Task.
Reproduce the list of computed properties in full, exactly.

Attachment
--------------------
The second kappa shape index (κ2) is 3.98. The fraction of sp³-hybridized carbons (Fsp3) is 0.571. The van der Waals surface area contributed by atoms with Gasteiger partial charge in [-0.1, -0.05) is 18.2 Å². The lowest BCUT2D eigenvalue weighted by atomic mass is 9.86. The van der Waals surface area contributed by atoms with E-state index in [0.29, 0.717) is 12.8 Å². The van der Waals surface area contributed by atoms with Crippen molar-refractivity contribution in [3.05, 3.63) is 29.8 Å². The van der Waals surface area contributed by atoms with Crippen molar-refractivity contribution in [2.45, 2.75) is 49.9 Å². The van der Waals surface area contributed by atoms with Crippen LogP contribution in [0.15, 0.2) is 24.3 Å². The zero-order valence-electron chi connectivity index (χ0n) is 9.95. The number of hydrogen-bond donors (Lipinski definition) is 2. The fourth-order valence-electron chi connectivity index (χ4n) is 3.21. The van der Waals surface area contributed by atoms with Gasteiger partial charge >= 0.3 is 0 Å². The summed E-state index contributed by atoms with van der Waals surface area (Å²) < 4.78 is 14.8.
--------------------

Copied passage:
The second kappa shape index (κ2) is 3.98. The fraction of sp³-hybridized carbons (Fsp3) is 0.571. The van der Waals surface area contributed by atoms with Gasteiger partial charge in [-0.1, -0.05) is 18.2 Å². The lowest BCUT2D eigenvalue weighted by atomic mass is 9.86. The van der Waals surface area contributed by atoms with E-state index in [0.29, 0.717) is 12.8 Å². The van der Waals surface area contributed by atoms with Crippen molar-refractivity contribution in [3.05, 3.63) is 29.8 Å². The van der Waals surface area contributed by atoms with Crippen molar-refractivity contribution in [2.45, 2.75) is 49.9 Å². The van der Waals surface area contributed by atoms with Crippen LogP contribution in [0.15, 0.2) is 24.3 Å². The zero-order valence-electron chi connectivity index (χ0n) is 9.95. The number of hydrogen-bond donors (Lipinski definition) is 2. The fourth-order valence-electron chi connectivity index (χ4n) is 3.21. The van der Waals surface area contributed by atoms with Gasteiger partial charge >= 0.3 is 0 Å². The summed E-state index contributed by atoms with van der Waals surface area (Å²) < 4.78 is 14.8.